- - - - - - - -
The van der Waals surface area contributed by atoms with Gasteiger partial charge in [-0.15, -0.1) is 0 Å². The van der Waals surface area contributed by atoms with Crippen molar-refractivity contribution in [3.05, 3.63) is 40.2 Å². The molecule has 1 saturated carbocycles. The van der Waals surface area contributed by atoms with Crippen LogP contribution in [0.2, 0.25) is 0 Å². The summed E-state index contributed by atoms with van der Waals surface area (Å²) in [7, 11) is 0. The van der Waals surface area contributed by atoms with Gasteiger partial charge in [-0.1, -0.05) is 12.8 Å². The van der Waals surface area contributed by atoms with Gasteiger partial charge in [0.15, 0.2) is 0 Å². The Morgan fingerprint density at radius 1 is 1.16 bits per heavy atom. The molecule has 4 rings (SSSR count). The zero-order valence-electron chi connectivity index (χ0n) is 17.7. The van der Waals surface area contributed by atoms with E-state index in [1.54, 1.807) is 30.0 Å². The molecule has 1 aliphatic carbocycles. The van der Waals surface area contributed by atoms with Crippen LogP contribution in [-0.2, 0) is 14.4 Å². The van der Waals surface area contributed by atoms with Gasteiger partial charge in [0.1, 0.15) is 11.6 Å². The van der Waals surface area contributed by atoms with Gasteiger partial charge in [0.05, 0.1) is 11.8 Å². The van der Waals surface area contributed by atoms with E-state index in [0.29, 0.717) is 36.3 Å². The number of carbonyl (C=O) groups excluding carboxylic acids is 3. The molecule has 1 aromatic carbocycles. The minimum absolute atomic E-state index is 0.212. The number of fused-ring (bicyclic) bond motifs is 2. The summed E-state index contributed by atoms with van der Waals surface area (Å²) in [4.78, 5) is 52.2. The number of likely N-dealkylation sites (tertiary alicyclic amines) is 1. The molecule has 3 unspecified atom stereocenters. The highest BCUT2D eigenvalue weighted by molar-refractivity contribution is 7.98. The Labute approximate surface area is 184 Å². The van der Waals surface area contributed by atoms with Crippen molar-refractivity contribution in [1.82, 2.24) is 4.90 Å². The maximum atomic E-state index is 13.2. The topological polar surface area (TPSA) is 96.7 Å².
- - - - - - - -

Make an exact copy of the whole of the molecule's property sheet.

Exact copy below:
The van der Waals surface area contributed by atoms with Gasteiger partial charge in [-0.15, -0.1) is 0 Å². The van der Waals surface area contributed by atoms with Crippen molar-refractivity contribution in [3.05, 3.63) is 40.2 Å². The molecule has 1 saturated carbocycles. The van der Waals surface area contributed by atoms with Crippen LogP contribution in [0.2, 0.25) is 0 Å². The summed E-state index contributed by atoms with van der Waals surface area (Å²) in [7, 11) is 0. The van der Waals surface area contributed by atoms with Gasteiger partial charge in [-0.1, -0.05) is 12.8 Å². The van der Waals surface area contributed by atoms with Gasteiger partial charge in [0.15, 0.2) is 0 Å². The Morgan fingerprint density at radius 1 is 1.16 bits per heavy atom. The molecule has 4 rings (SSSR count). The zero-order valence-electron chi connectivity index (χ0n) is 17.7. The van der Waals surface area contributed by atoms with E-state index in [1.54, 1.807) is 30.0 Å². The molecule has 1 aliphatic carbocycles. The van der Waals surface area contributed by atoms with Crippen LogP contribution in [-0.2, 0) is 14.4 Å². The van der Waals surface area contributed by atoms with Gasteiger partial charge in [0.1, 0.15) is 11.6 Å². The van der Waals surface area contributed by atoms with Gasteiger partial charge in [0.05, 0.1) is 11.8 Å². The van der Waals surface area contributed by atoms with E-state index in [0.29, 0.717) is 36.3 Å². The number of carbonyl (C=O) groups excluding carboxylic acids is 3. The molecule has 1 aromatic carbocycles. The minimum absolute atomic E-state index is 0.212. The number of fused-ring (bicyclic) bond motifs is 2. The summed E-state index contributed by atoms with van der Waals surface area (Å²) in [4.78, 5) is 52.2. The number of likely N-dealkylation sites (tertiary alicyclic amines) is 1. The molecule has 3 unspecified atom stereocenters. The highest BCUT2D eigenvalue weighted by molar-refractivity contribution is 7.98. The Labute approximate surface area is 184 Å². The van der Waals surface area contributed by atoms with Crippen molar-refractivity contribution in [1.82, 2.24) is 4.90 Å². The maximum atomic E-state index is 13.2. The topological polar surface area (TPSA) is 96.7 Å².